Skip to Main Content
U.S. Forest Service
Caring for the land and serving people

United States Department of Agriculture

Home > Search > Publication Information

  1. Share via EmailShare on FacebookShare on LinkedInShare on Twitter
    Dislike this pubLike this pub
    Author(s): David E. CalkinMatthew P. ThompsonMark A. Finney
    Date: 2015
    Source: Forest Ecosystems. 2:9. doi: 10.1186/s40663-015-0033-8.
    Publication Series: Scientific Journal (JRNL)
    Station: Rocky Mountain Research Station
    PDF: View PDF  (1.18 MB)

    Description

    Over the last two decades wildfire activity, damage, and management cost within the US have increased substantially. These increases have been associated with a number of factors including climate change and fuel accumulation due to a century of active fire suppression. The increased fire activity has occurred during a time of significant ex-urban development of the Wildland Urban Interface (WUI) along with increased demand on water resources originating on forested landscapes. These increased demands have put substantial pressure on federal agencies charged with wildfire management to continue and expand the century old policy of aggressive wildfire suppression. However, aggressive wildfire suppression is one of the major factors that drive the increased extent, intensity, and damage associated with the small number of large wildfires that are unable to be suppressed. In this paper we discuss the positive feedback loops that lead to demands for increasing suppression response while simultaneously increasing wildfire risk in the future. Despite a wealth of scientific research that demonstrates the limitations of the current management paradigm pressure to maintain the existing system are well entrenched and driven by the existing social systems that have evolved under our current management practice. Interestingly, US federal wildland fire policy provides considerable discretion for managers to pursue a range of management objectives; however, societal expectations and existing management incentive structures result in policy implementation that is straining the resilience of fire adapted ecosystems and the communities that reside in and adjacent to them.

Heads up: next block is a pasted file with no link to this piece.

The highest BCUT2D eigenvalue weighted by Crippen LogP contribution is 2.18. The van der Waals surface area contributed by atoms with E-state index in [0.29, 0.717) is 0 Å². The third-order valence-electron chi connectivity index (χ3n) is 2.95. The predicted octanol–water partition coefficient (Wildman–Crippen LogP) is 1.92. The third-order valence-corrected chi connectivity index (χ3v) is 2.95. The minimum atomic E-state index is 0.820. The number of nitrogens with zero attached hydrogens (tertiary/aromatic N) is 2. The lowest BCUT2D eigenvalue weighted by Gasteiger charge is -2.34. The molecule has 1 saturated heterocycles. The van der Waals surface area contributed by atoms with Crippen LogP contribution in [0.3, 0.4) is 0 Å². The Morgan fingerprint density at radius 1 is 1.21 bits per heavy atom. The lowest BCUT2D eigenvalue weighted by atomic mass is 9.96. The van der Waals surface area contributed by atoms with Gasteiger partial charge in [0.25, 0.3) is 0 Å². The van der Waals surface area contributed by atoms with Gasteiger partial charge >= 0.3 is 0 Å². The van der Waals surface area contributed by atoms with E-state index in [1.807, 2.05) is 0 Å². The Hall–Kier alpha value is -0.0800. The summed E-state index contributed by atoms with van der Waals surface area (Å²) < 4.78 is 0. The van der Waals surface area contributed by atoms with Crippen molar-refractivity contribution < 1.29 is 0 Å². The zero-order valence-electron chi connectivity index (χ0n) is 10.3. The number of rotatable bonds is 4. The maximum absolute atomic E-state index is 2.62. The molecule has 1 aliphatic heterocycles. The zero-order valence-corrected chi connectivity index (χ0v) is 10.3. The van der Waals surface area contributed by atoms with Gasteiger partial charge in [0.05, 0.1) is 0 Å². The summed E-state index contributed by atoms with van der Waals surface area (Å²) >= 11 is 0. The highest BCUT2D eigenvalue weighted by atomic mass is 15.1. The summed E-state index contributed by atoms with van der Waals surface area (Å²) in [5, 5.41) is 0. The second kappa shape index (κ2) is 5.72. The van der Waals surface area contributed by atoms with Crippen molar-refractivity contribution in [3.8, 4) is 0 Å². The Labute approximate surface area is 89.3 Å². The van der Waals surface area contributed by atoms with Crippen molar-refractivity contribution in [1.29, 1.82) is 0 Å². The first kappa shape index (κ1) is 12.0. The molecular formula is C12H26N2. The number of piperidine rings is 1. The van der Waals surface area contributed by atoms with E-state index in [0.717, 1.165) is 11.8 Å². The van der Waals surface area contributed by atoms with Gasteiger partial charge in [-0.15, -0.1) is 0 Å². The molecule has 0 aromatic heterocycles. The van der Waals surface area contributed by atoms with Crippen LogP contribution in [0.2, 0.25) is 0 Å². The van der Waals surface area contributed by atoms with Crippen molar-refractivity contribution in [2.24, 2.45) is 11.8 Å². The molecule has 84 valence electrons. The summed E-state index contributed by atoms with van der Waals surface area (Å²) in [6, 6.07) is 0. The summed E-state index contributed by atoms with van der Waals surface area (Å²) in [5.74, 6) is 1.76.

Publication Notes

    • You may send email to rmrspubrequest@fs.fed.us to request a hard copy of this publication.
    • (Please specify exactly which publication you are requesting and your mailing address.)
    • We recommend that you also print this page and attach it to the printout of the article, to retain the full citation information.
    • This article was written and prepared by U.S. Government employees on official time, and is therefore in the public domain.

    Citation

    Calkin, David E.; Thompson, Matthew P.; Finney, Mark A. 2015. Negative consequences of positive feedbacks in US wildfire management. Forest Ecosystems. 2:9. doi: 10.1186/s40663-015-0033-8.

    Cited

    Google Scholar

    Keywords

    wildfire suppression, wildfire paradox, wildland urban interface, resilience

    Related Search


    XML: View XML
Show More
Show Fewer
Jump to Top of Page
https://www.fs.usda.gov/treesearch/pubs/48164